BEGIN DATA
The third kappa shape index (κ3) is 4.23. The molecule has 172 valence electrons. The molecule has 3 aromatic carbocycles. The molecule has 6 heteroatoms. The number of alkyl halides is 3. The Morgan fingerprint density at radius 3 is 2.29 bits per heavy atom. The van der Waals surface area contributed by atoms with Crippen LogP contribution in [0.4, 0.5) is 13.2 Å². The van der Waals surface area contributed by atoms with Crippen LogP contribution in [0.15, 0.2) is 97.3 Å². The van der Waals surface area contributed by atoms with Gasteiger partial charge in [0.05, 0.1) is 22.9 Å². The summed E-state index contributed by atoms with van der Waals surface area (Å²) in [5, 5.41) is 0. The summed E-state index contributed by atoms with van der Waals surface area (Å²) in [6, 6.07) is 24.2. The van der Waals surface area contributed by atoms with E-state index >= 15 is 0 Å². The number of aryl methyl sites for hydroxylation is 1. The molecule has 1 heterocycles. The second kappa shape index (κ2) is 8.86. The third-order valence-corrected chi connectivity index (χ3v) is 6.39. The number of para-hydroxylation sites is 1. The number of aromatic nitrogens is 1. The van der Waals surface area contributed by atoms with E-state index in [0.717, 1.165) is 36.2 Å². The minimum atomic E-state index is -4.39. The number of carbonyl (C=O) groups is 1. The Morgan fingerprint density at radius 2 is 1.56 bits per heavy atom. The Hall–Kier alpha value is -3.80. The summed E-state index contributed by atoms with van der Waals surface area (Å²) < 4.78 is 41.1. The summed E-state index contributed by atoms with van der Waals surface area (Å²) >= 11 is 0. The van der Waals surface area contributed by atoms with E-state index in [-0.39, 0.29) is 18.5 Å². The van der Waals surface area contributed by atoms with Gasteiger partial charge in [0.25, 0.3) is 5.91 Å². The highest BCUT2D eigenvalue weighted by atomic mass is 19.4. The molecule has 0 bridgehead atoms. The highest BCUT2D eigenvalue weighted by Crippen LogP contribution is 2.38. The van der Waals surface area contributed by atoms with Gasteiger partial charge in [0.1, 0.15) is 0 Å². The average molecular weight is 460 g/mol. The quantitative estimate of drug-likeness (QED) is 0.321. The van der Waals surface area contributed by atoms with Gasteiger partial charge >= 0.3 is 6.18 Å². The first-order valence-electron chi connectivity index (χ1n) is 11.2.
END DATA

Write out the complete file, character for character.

The third kappa shape index (κ3) is 4.23. The molecule has 172 valence electrons. The molecule has 3 aromatic carbocycles. The molecule has 6 heteroatoms. The number of alkyl halides is 3. The Morgan fingerprint density at radius 3 is 2.29 bits per heavy atom. The van der Waals surface area contributed by atoms with Crippen LogP contribution in [0.4, 0.5) is 13.2 Å². The van der Waals surface area contributed by atoms with Crippen LogP contribution in [0.15, 0.2) is 97.3 Å². The van der Waals surface area contributed by atoms with Gasteiger partial charge in [0.05, 0.1) is 22.9 Å². The summed E-state index contributed by atoms with van der Waals surface area (Å²) in [5, 5.41) is 0. The summed E-state index contributed by atoms with van der Waals surface area (Å²) in [6, 6.07) is 24.2. The van der Waals surface area contributed by atoms with E-state index >= 15 is 0 Å². The number of aryl methyl sites for hydroxylation is 1. The molecule has 1 heterocycles. The second kappa shape index (κ2) is 8.86. The third-order valence-corrected chi connectivity index (χ3v) is 6.39. The number of para-hydroxylation sites is 1. The number of aromatic nitrogens is 1. The van der Waals surface area contributed by atoms with E-state index in [0.717, 1.165) is 36.2 Å². The minimum atomic E-state index is -4.39. The number of carbonyl (C=O) groups is 1. The Morgan fingerprint density at radius 2 is 1.56 bits per heavy atom. The Hall–Kier alpha value is -3.80. The summed E-state index contributed by atoms with van der Waals surface area (Å²) < 4.78 is 41.1. The summed E-state index contributed by atoms with van der Waals surface area (Å²) >= 11 is 0. The van der Waals surface area contributed by atoms with E-state index in [-0.39, 0.29) is 18.5 Å². The van der Waals surface area contributed by atoms with Gasteiger partial charge in [0.25, 0.3) is 5.91 Å². The highest BCUT2D eigenvalue weighted by atomic mass is 19.4. The molecule has 0 bridgehead atoms. The highest BCUT2D eigenvalue weighted by Crippen LogP contribution is 2.38. The van der Waals surface area contributed by atoms with Gasteiger partial charge in [0.1, 0.15) is 0 Å². The average molecular weight is 460 g/mol. The quantitative estimate of drug-likeness (QED) is 0.321. The van der Waals surface area contributed by atoms with Gasteiger partial charge >= 0.3 is 6.18 Å². The first-order valence-electron chi connectivity index (χ1n) is 11.2.